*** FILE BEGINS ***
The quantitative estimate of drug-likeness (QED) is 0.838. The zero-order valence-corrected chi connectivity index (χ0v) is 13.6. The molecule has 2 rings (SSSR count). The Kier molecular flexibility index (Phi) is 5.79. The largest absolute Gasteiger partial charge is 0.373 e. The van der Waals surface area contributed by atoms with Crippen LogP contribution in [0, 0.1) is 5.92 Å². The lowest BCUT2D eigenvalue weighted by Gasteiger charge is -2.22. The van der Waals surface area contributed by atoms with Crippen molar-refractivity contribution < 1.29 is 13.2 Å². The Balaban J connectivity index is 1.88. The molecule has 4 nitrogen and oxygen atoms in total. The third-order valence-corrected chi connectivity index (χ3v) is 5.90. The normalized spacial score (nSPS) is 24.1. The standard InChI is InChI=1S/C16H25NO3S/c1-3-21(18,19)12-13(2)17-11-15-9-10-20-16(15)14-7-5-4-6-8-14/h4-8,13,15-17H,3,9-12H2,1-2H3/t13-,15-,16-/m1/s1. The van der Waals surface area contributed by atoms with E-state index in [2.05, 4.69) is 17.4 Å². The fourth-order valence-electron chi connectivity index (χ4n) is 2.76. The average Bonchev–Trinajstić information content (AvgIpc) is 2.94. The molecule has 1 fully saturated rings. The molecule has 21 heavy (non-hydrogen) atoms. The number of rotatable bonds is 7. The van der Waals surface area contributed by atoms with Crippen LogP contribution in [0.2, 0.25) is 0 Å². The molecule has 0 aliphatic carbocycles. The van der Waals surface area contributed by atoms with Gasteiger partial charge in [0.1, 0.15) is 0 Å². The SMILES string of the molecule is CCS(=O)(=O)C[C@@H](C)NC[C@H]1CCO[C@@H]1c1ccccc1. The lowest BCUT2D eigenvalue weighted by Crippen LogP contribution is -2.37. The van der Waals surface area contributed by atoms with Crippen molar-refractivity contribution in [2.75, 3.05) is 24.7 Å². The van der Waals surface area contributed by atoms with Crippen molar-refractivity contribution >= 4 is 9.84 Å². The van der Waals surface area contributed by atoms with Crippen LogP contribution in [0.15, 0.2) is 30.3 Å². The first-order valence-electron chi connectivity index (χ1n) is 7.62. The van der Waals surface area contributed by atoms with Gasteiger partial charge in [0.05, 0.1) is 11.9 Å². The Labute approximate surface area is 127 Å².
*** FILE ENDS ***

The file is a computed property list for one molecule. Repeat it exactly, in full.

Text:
The quantitative estimate of drug-likeness (QED) is 0.838. The zero-order valence-corrected chi connectivity index (χ0v) is 13.6. The molecule has 2 rings (SSSR count). The Kier molecular flexibility index (Phi) is 5.79. The largest absolute Gasteiger partial charge is 0.373 e. The van der Waals surface area contributed by atoms with Crippen LogP contribution in [0, 0.1) is 5.92 Å². The lowest BCUT2D eigenvalue weighted by Gasteiger charge is -2.22. The van der Waals surface area contributed by atoms with Crippen molar-refractivity contribution < 1.29 is 13.2 Å². The Balaban J connectivity index is 1.88. The molecule has 4 nitrogen and oxygen atoms in total. The third-order valence-corrected chi connectivity index (χ3v) is 5.90. The normalized spacial score (nSPS) is 24.1. The standard InChI is InChI=1S/C16H25NO3S/c1-3-21(18,19)12-13(2)17-11-15-9-10-20-16(15)14-7-5-4-6-8-14/h4-8,13,15-17H,3,9-12H2,1-2H3/t13-,15-,16-/m1/s1. The van der Waals surface area contributed by atoms with E-state index in [2.05, 4.69) is 17.4 Å². The fourth-order valence-electron chi connectivity index (χ4n) is 2.76. The average Bonchev–Trinajstić information content (AvgIpc) is 2.94. The molecule has 1 fully saturated rings. The molecule has 21 heavy (non-hydrogen) atoms. The number of rotatable bonds is 7. The van der Waals surface area contributed by atoms with Crippen LogP contribution in [0.2, 0.25) is 0 Å². The molecule has 0 aliphatic carbocycles. The van der Waals surface area contributed by atoms with Gasteiger partial charge in [0.1, 0.15) is 0 Å². The SMILES string of the molecule is CCS(=O)(=O)C[C@@H](C)NC[C@H]1CCO[C@@H]1c1ccccc1. The lowest BCUT2D eigenvalue weighted by Crippen LogP contribution is -2.37. The van der Waals surface area contributed by atoms with Crippen molar-refractivity contribution in [2.75, 3.05) is 24.7 Å². The van der Waals surface area contributed by atoms with Crippen molar-refractivity contribution >= 4 is 9.84 Å². The van der Waals surface area contributed by atoms with Crippen LogP contribution in [0.15, 0.2) is 30.3 Å². The first-order valence-electron chi connectivity index (χ1n) is 7.62. The van der Waals surface area contributed by atoms with Gasteiger partial charge in [0.05, 0.1) is 11.9 Å². The Labute approximate surface area is 127 Å².